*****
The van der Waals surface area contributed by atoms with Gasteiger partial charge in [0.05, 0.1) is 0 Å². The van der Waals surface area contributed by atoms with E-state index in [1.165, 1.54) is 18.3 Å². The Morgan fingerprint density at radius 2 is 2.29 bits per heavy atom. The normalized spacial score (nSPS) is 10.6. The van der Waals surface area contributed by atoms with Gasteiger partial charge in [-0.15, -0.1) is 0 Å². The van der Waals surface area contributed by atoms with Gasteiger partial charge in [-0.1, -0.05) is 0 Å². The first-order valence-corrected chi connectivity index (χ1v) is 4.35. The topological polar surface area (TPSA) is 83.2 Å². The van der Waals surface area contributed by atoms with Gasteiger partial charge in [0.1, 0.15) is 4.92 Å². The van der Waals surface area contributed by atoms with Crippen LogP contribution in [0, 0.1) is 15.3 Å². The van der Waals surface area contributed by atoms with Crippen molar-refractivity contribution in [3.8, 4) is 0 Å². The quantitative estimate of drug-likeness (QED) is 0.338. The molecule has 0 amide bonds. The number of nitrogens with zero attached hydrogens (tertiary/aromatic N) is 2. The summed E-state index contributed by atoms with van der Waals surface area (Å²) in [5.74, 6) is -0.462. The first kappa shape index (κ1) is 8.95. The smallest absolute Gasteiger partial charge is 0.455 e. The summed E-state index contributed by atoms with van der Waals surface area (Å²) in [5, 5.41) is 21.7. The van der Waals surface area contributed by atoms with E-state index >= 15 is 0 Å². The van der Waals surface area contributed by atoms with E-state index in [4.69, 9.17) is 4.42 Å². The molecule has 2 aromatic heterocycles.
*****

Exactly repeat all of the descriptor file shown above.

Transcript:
The van der Waals surface area contributed by atoms with Gasteiger partial charge in [0.05, 0.1) is 0 Å². The van der Waals surface area contributed by atoms with E-state index in [1.165, 1.54) is 18.3 Å². The Morgan fingerprint density at radius 2 is 2.29 bits per heavy atom. The normalized spacial score (nSPS) is 10.6. The van der Waals surface area contributed by atoms with Gasteiger partial charge in [-0.15, -0.1) is 0 Å². The van der Waals surface area contributed by atoms with Gasteiger partial charge in [-0.1, -0.05) is 0 Å². The first-order valence-corrected chi connectivity index (χ1v) is 4.35. The topological polar surface area (TPSA) is 83.2 Å². The van der Waals surface area contributed by atoms with Gasteiger partial charge in [0.1, 0.15) is 4.92 Å². The van der Waals surface area contributed by atoms with Crippen LogP contribution in [0, 0.1) is 15.3 Å². The van der Waals surface area contributed by atoms with Crippen molar-refractivity contribution in [3.8, 4) is 0 Å². The quantitative estimate of drug-likeness (QED) is 0.338. The molecule has 0 amide bonds. The number of nitrogens with zero attached hydrogens (tertiary/aromatic N) is 2. The summed E-state index contributed by atoms with van der Waals surface area (Å²) in [5.74, 6) is -0.462. The first kappa shape index (κ1) is 8.95. The smallest absolute Gasteiger partial charge is 0.455 e. The summed E-state index contributed by atoms with van der Waals surface area (Å²) in [5, 5.41) is 21.7. The van der Waals surface area contributed by atoms with E-state index >= 15 is 0 Å². The van der Waals surface area contributed by atoms with E-state index in [4.69, 9.17) is 4.42 Å². The molecule has 2 aromatic heterocycles.